"We know the warmer waters have an impact but we're not sure how much," Mr Treloggen said.

Provided by CSIRO (news : web)

Explore further: How productive are the ore factories in the deep sea?

add to favorites email to friend print save as pdf

Related Stories

'Ocean glider' home after two-month voyage

Apr 16, 2009

Scientists are celebrating the first successful deployment and retrieval in Australia of a remotely controlled, deep ocean-going robotic submarine destined to play a central role in measuring changes in two ...

Ocean 'supergyre' link to climate regulator

Aug 15, 2007

Australian scientists have identified the missing deep ocean pathway – or ‘supergyre’ – linking the three Southern Hemisphere ocean basins in research that will help them explain more accurately how ...

Fish growth changes enhanced by climate change

Apr 27, 2007

Changes in growth rates in some coastal and long-lived deep-ocean fish species in the south west Pacific are consistent with shifts in wind systems and water temperatures, according to new Australian research published in ...

Giant ocean eddy shadows Sydney

Mar 25, 2008

The giant ocean eddy that cooled Sydney's shores a year ago has been superseded by another 300 km diameter giant.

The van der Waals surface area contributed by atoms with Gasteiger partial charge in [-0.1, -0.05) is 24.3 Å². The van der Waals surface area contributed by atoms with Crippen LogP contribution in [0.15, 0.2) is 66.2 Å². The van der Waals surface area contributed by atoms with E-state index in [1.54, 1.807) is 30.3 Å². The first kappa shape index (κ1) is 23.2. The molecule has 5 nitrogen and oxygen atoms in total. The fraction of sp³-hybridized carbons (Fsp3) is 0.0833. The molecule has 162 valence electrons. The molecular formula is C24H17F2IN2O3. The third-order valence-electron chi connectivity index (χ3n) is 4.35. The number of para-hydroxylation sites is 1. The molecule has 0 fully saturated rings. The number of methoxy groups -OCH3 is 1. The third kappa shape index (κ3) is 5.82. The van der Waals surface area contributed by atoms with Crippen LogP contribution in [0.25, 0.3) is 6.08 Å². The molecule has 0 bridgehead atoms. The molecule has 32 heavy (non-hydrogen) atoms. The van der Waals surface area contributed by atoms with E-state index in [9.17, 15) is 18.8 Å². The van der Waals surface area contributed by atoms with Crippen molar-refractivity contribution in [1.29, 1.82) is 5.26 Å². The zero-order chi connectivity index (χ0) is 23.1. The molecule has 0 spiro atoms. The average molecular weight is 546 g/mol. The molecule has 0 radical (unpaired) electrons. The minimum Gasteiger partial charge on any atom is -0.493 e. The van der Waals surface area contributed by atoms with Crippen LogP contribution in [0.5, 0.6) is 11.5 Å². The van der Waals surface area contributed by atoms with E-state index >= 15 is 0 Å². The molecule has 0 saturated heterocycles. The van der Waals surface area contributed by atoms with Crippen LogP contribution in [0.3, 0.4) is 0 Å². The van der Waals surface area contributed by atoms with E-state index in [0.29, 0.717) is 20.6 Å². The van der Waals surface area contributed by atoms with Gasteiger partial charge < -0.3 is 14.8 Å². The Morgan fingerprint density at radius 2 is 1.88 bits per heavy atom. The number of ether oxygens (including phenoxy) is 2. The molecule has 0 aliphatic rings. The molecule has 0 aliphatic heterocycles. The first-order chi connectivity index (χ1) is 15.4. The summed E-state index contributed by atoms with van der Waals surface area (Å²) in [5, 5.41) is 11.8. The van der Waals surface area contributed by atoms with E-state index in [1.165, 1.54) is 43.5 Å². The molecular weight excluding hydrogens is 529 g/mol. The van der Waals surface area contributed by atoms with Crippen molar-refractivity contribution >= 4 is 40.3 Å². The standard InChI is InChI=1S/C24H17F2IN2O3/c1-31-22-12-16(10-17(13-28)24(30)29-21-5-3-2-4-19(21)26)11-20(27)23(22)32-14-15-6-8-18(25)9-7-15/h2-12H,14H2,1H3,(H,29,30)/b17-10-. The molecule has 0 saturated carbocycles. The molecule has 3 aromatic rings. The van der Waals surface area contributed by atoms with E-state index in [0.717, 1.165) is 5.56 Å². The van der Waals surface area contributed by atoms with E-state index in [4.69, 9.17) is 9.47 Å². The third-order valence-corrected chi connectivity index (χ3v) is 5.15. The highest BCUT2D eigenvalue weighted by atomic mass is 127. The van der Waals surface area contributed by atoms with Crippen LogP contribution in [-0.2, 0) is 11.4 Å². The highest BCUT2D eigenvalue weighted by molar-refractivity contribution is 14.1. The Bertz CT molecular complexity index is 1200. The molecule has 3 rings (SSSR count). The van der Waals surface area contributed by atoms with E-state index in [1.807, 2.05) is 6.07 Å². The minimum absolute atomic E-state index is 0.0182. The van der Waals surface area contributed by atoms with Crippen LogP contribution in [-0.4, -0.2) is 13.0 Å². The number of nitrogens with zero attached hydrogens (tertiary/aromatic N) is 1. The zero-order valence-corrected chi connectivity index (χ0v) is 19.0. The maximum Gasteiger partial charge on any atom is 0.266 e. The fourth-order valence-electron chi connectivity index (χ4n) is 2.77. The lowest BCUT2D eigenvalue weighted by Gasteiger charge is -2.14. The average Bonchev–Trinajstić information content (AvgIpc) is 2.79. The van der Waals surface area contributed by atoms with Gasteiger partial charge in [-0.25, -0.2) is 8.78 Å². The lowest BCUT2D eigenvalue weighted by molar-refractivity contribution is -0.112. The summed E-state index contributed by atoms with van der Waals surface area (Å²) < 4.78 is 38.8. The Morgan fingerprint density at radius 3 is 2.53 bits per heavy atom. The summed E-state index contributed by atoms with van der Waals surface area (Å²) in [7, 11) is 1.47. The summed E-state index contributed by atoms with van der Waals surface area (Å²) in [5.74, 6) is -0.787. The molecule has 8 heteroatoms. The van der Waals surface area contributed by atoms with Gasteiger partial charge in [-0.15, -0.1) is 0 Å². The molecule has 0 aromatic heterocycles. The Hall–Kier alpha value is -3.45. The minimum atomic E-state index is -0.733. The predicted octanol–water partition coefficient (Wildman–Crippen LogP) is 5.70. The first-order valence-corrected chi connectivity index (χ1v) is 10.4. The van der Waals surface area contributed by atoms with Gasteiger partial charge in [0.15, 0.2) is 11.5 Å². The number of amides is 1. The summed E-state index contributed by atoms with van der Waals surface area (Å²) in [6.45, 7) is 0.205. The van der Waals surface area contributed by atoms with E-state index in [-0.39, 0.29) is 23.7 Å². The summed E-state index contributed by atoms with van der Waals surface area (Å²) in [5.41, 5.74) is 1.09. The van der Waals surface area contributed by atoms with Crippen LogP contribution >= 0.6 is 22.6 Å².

Recommended for you

How productive are the ore factories in the deep sea?

16 minutes ago

About ten years after the first moon landing, scientists on earth made a discovery that proved that our home planet still holds a lot of surprises in store for us. Looking through the portholes of the submersible ...

NASA image: Volcanoes in Guatemala

4 hours ago

This photo of volcanoes in Guatemala was taken from NASA's C-20A aircraft during a four-week Earth science radar imaging mission deployment over Central and South America. The conical volcano in the center ...

NASA sees last vestiges of Tropical Depression Jack

22 hours ago

Tropical Cyclone Jack had weakened to a tropical depression when NASA and JAXA's Tropical Rainfall Measuring Mission (TRMM) satellite passed above on April 22, 2014 at 1120 UTC/7:20 a.m. EDT.

User comments : 0

More news stories

Sea floor conditions mimicked for drilling platforms

Mobile jack-up drilling platforms used in the oil and gas industry are at risk of rejection before installation due to their use in harsher environments and deeper waters—but University of WA scientists ...

New breast cancer imaging method promising

The new PAMmography method for imaging breast cancer developed by the University of Twente's MIRA research institute and the Medisch Spectrum Twente hospital appears to be a promising new method that could ...

Research proves nanobubbles are superstable

The intense research interest in surface nanobubbles arises from their potential applications in microfluidics and the scientific challenge for controlling their fundamental physical properties. One of the ...

Using antineutrinos to monitor nuclear reactors

When monitoring nuclear reactors, the International Atomic Energy Agency has to rely on input given by the operators. In the future, antineutrino detectors may provide an additional option for monitoring. ...